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The Quest to Save Borneo’s Orangutans

Tim Laman and Cheryl Knott make conservation a family affair in documenting these majestic animals.

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With more than 80 percent of orangutan habitat lost, land preservation is critical for creatures such as Walimah and her baby.
This story appears in the October/November 2016 issue of Nat Geo WILD magazine.

Biological anthropologist Cheryl Knott and photojournalist Tim Laman have dedicated their lives to the orangutans of Borneo’s Gunung Palung National Park. Together with their children, they’ve made it a family mission to reveal new threats to the great apes in their rain forest homes.

The Nat Geo WILD show Orangutans on the Edge: Mission Critical explored the challenges that orangutans face in the wild, and the obstacles that scientists, photographers, and explorers face when documenting them in the thick rain forest of Borneo.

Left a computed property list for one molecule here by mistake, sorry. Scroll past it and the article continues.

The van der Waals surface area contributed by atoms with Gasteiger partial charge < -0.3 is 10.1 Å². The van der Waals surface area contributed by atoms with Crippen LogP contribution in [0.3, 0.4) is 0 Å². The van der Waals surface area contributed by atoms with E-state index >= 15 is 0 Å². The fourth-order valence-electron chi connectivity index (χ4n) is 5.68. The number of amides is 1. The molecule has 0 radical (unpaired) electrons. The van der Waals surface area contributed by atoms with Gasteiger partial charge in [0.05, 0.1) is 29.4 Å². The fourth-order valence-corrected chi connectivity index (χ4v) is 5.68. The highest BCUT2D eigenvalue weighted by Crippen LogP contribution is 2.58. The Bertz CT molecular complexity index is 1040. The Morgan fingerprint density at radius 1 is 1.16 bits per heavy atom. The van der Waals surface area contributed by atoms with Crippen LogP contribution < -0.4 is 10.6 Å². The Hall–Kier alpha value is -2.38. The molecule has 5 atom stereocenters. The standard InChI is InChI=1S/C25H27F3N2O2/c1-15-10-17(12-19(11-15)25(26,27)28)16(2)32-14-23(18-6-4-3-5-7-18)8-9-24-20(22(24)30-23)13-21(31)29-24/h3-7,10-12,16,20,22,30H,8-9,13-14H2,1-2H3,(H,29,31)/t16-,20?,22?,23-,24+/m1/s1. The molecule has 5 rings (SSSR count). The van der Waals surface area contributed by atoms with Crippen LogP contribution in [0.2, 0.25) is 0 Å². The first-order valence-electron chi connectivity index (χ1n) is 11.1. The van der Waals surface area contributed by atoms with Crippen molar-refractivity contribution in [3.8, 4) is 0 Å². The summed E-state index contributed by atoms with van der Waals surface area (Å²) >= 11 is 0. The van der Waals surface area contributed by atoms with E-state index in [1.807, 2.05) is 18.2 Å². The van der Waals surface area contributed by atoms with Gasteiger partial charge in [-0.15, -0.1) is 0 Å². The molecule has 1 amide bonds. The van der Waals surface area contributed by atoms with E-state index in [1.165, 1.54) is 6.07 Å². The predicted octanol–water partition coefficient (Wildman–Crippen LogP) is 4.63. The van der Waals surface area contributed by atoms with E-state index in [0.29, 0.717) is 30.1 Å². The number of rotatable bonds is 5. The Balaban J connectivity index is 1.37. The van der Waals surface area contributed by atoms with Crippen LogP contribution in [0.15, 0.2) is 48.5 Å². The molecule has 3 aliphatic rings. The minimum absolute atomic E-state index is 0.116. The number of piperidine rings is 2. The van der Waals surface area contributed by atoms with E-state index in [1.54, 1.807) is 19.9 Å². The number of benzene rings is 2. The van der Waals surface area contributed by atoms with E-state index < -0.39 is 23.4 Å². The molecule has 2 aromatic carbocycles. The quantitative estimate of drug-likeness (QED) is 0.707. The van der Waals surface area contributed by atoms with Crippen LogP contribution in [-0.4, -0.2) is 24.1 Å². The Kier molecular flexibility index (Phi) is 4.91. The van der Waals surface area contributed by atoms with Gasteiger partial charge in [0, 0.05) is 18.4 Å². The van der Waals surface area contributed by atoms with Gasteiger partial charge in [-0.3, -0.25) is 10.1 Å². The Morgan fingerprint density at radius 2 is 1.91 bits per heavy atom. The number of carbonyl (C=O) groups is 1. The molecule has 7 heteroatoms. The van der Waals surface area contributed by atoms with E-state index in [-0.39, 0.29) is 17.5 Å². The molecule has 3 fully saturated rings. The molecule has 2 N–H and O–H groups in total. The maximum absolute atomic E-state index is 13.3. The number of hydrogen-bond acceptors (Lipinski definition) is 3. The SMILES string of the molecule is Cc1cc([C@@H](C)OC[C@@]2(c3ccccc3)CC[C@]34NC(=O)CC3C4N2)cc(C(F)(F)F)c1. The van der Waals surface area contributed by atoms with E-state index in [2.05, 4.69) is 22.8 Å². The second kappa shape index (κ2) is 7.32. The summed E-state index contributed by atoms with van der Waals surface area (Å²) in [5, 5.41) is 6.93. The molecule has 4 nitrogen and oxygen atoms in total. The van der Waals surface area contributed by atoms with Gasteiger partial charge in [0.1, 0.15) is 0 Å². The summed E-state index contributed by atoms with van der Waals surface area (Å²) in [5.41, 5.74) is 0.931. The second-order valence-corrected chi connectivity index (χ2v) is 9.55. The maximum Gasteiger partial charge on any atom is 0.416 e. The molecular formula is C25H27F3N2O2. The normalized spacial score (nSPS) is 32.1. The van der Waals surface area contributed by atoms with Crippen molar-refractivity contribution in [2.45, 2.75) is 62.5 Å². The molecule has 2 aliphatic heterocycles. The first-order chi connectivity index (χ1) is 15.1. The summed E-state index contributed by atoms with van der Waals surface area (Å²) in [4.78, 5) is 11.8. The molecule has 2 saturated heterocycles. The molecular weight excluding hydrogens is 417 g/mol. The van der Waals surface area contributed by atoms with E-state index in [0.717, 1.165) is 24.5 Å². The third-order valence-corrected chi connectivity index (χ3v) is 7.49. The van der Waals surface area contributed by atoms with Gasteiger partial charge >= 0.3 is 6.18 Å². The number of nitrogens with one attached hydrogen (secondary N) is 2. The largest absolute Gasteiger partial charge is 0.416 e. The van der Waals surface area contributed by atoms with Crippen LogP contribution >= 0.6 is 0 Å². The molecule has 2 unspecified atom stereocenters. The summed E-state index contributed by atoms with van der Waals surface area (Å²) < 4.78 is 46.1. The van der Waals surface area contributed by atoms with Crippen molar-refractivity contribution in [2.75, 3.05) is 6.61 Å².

No one is more familiar with the orangutan’s challenges than Laman, who scales massive trees and journeys to remote locations to document these majestic creatures. Knott, a Harvard-trained scientist and director of the Gunung Palung Orangutan Project, works to understand orangutans and protect them from the numerous threats they face in the wild. Time is of the essence, Knott explains: “Since orangutans only bear young about once every eight years, they can’t replace their numbers fast enough.” With more than 80 percent of the orangutans’ habitat lost, and illegal logging expanding at an ever increasing pace, preservation efforts have become as important as research.

Save the Orangutans Borneo’s Gunung Palung National Park, site of Cheryl Knott’s 10-year study, is home to 2,500 orangutans. Learn more about the work being done by the Gunung Palung Orangutan Project and ways that you can help.